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Supporters of anti-apartheid leader and African National Congress (ANC) member Nelson Mandela salute during a mass rally of African National Congress (ANC), a few days after his release from jail, February 25, 1990, in the conservative Afrikaaner town of Bloemfontein, where ANC was formed.

- AFP/Getty Images

WESTERVILLE, Ohio —This week marks the twentieth anniversary of a rare achievement in the uncertain world of political struggle: the election of Nelson Mandela to the presidency of South Africa and the birth of a new democratic nation.

In the outpouring of tributes to Mandela’s life and leadership upon his death several months ago, many people remembered this triumphant election and Mandela’s transcendent wisdom in negotiating the stormy transition from apartheid to democracy. What most people did not recall, however, was the remarkable set of events that followed.

In 1995, guided by President Mandela and mandated by an act of parliament, South Africa created the Truth and Reconciliation Commission (TRC), a massive, temporary institution whose mission was to reveal the specifics of widespread human rights abuses and to begin repairing the damage from nearly half a century of brutal repression known as apartheid.

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Shadows of Bangladeshi police officials are seen as they stand guard at the International Crimes Tribunal court premises in Dhaka on January 21, 2013. Bangladesh's controversial war crimes court sentenced to death a top Islamic televangelists for genocide and other atrocities during the country's 1971 liberation struggle against Pakistan, a prosecutor said.

- AFP/Getty Images

HOUSTON, Texas — Himmler. Heydrich. Hoess.

The very mention of these reviled names conjures up indelible images associated with the deliberate and coordinated murder of millions of innocent civilians by National-Socialist Germany during the Second World War.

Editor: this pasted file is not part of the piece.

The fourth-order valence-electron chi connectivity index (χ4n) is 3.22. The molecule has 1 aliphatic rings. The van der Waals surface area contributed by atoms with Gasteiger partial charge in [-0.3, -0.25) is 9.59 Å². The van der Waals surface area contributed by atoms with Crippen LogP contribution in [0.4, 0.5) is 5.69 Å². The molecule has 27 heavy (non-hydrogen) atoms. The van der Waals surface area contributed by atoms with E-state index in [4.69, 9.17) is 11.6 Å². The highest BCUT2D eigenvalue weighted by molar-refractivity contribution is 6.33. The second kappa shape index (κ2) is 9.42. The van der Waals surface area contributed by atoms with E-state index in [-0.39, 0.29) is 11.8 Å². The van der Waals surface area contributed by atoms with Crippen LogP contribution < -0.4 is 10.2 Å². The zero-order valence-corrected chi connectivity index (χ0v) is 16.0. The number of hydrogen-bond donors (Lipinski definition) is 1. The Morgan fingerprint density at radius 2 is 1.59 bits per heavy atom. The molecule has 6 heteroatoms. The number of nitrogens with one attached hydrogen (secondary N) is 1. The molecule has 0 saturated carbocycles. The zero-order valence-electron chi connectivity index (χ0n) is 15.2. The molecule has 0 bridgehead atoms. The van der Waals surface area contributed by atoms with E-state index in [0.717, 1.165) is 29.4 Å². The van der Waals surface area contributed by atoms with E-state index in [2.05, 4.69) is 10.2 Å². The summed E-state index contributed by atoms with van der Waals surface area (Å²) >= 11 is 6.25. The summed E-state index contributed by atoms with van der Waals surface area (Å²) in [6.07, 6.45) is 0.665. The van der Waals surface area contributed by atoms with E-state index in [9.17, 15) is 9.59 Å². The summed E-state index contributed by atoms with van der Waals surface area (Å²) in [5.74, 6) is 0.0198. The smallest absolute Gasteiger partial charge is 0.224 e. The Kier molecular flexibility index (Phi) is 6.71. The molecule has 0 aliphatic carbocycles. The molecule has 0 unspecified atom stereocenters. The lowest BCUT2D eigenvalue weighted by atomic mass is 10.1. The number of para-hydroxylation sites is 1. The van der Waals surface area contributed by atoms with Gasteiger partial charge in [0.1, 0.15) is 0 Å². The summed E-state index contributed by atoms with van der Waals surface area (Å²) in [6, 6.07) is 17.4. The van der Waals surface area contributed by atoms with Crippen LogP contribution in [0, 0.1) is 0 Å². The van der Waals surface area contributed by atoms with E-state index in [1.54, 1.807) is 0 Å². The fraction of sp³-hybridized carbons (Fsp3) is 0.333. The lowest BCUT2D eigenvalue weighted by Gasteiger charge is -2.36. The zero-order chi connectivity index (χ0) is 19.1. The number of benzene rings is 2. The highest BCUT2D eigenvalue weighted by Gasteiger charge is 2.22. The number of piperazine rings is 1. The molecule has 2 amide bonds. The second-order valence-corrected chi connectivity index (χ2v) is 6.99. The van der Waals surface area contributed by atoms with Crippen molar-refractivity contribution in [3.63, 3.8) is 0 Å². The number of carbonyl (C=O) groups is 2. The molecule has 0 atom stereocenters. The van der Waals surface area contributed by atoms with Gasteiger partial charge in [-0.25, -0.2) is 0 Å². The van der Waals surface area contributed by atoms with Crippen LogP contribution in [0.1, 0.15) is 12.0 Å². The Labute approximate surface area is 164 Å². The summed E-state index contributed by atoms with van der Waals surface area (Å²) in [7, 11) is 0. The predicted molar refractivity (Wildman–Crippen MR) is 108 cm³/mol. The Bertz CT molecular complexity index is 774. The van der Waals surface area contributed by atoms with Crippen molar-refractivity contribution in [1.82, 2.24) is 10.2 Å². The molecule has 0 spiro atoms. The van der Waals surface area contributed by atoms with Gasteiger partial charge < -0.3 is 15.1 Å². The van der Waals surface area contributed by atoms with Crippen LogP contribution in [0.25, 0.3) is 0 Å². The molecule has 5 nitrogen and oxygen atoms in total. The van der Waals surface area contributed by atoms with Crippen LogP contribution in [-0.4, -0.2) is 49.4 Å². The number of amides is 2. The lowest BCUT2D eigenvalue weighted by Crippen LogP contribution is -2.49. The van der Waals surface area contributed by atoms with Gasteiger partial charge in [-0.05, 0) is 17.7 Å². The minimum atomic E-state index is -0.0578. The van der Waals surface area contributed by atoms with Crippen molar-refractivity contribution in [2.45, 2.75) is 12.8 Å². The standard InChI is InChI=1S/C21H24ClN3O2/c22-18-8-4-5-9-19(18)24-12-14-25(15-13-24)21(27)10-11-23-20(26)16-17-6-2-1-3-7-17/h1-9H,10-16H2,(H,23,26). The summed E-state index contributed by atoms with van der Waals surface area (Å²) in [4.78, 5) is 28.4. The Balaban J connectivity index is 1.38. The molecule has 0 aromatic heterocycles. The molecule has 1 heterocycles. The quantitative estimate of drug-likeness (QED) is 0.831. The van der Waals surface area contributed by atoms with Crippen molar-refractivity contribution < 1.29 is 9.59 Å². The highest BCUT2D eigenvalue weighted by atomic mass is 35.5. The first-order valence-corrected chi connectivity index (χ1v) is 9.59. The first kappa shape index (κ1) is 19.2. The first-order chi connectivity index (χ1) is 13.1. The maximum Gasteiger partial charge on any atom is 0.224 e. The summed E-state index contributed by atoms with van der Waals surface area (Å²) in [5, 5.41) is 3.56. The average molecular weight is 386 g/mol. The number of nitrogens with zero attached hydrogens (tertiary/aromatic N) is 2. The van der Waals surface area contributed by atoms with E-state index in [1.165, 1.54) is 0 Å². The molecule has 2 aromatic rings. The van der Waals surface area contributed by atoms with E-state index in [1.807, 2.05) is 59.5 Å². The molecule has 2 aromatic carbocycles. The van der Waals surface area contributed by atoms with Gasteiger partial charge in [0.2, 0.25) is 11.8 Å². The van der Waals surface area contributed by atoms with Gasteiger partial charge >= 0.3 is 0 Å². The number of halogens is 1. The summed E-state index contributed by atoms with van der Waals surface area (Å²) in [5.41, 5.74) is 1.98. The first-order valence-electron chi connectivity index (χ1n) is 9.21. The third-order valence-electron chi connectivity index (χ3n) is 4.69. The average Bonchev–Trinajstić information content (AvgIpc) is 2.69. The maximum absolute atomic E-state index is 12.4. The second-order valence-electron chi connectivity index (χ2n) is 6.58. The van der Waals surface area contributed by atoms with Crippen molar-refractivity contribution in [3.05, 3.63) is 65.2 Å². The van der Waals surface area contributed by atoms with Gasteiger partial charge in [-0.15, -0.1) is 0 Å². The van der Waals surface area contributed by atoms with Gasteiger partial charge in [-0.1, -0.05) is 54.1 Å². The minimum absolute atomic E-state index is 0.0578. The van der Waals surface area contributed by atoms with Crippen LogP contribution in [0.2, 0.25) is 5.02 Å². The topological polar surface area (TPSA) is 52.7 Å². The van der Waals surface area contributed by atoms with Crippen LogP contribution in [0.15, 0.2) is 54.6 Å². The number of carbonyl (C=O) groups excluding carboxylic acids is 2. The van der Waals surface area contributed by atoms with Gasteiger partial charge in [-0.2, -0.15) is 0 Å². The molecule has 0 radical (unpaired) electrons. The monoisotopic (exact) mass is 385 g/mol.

The Polish jurist Raphael Lemkin used the term “genocide” to describe what had transpired in the German concentration camps — an organized and planned destruction of Jews, the Romani, the disabled, homosexuals and other groups targeted by Adolf Hitler and his regime.

After the end of that conflict and within a few years of the Nuremberg War Crimes Tribunal, civilized nations vowed never again to allow perpetrators of such horrors to escape justice with impunity by adopting a Genocide Convention through the United Nations Organization.

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MANAMA, Bahrain — In February of 2011, when the Bahraini government violently cracked down on peaceful pro-reform protesters in Pearl Roundabout, I immediately knew what I had to do.

As a nurse who had spent 18 years training and working in the United States, I decided to go and assist in the emergency room at Salmaniya Medical Complex, the main public hospital, which was flooded by injured protesters hurt by government forces during the demonstrations. Although, at the time, I was an assistant professor and head of an emergency nursing program, president of the Bahrain Nursing Society and not a staff member at Salmaniya, I saw that the doctors needed all the help they could get.

Many of my colleagues and I could not have known that our decision to uphold our medical duty would place us in danger. Several weeks later, I was blindfolded and handcuffed upon entering a government building. During the nightmare days of my five months of detention I was beaten, shocked with stun guns, sexually harassed and threatened with rape.

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NEW YORK — On this Mother’s Day, the 276 girls ferociously abducted from their boarding school in Nigeria are heavy on my mind.

The question has gripped me: what would it be like if someone at this exact moment stormed in, kidnapped me, burned down my house and threatened to sell me into slavery? This for the so-called crime of being a female who is working or reading or using a computer.